Life is full of things needing our energy, many of which are a source of joy or cause for celebration. However if you’re struggling with summoning the energy to fully enjoy all the things you want to do this can be frustrating.
More energy is something many of us strive for and can be one of the best measures of health. It’s required for every cell in the body, so what can you do to support your energy production?
In cells, mitochondria convert the energy contained in the foods we eat to ATP. This is a usable form of cellular energy. Eating to support optimal energy requires plates that are filled with sufficient fuel in the form of macronutrients for your individual needs. Your cells need glucose from carbohydrates, amino acids from proteins and fatty acids from fat.
In addition to this, we also need enough micronutrients (vitamins and minerals). Micronutrients support your body’s physiological processes so cells can produce energy, transport it to where it is needed and use it.
This is why it is so vital to eat well to keep your body functioning at its best and your energy levels strong.
It’s important to ensure a good balance of carbohydrates, proteins and fats in all your meals to maintain more balanced blood sugar. Unlike the quick uptick and subsequent “sugar crash” from eating refined sugars, balanced blood sugar means more stable energy levels all day long.
If your energy is a fire, you can think of carbohydrates as twigs, - they will give a short burst of flame/energy. If we follow this analogy through your protein and fats are the bigger branches and logs giving you slow burning, longer lasting fuel.
As is often the case in nutrition, the sweet spot is generally somewhere in the middle, i.e. balanced! Eating “low-carb” can have consequences on your gut health, as friendly bacteria love the phytochemicals and different types of fibres provided by fruits and vegetables. Aim for a portion (around ¼ of your plate) of starchy carbohydrates with dinner (this has been shown to improve sleep) and fruit as a snack, just be sure to balance these with some quality protein, fats and some fibre.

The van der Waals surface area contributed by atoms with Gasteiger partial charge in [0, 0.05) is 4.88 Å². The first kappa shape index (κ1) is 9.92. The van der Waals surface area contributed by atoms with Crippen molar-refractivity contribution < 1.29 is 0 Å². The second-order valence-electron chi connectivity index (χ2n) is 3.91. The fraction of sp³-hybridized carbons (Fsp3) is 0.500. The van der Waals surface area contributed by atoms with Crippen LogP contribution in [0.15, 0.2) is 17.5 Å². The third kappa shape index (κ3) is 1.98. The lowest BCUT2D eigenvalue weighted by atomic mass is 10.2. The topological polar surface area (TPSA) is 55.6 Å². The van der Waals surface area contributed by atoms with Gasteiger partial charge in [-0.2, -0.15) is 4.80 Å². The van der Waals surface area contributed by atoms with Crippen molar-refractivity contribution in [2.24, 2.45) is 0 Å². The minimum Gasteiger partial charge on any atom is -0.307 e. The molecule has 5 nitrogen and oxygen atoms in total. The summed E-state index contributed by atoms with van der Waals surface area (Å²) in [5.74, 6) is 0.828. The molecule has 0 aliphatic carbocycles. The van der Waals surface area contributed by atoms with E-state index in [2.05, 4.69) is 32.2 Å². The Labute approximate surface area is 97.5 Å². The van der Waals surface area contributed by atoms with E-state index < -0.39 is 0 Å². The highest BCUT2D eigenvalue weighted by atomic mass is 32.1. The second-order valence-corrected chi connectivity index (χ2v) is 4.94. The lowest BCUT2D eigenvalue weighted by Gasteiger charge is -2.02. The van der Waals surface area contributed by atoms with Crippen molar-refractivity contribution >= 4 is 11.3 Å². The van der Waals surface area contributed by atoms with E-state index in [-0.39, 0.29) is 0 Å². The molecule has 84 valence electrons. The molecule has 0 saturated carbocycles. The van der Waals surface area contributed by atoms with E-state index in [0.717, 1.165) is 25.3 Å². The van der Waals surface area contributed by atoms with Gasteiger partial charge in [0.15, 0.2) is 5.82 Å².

A palm sized amount of protein is suggested for main meals, and half a palm sized amount for snacks. For example, pair some nuts and seeds with your break time mandarin, or some cheese with your grapes, natural yogurt with your banana, peanut butter with an apple. These are all super simple, delicious and nutritious ways of upping your nutrient intake, whilst supporting blood sugar balance to ensure more stable energy levels.
Choosing wholegrains and eating the skins of starchy vegetables like potatoes can provide a boost of fibre. Extra fibre will not only slow down the release of sugar into the bloodstream but also provide fuel for your friendly gut bacteria and help with regular bowel movements. Switch up your rice and pastas, and try to incorporate a wider variety of wholegrains such as quinoa and buckwheat.
While a diet-first approach, with a balance of carbohydrates, proteins and fats and a wide variety of plant foods is crucial to overall health and energy production, there are some key nutrients you might like to give more focus to if you are wanting to prioritise your energy.
If you know balancing your blood sugar is an issue for you, the mineral chromium can be incredibly helpful. It helps support insulin sensitivity and transport glucose into the cells where it is needed.
As this mineral comes from the soil, eating lots of different vegetables and fruits, as well as grass-fed meats can go a long way to support your intake - broccoli is particularly high. Otherwise taking some from a supplement can help, particularly if taken in the morning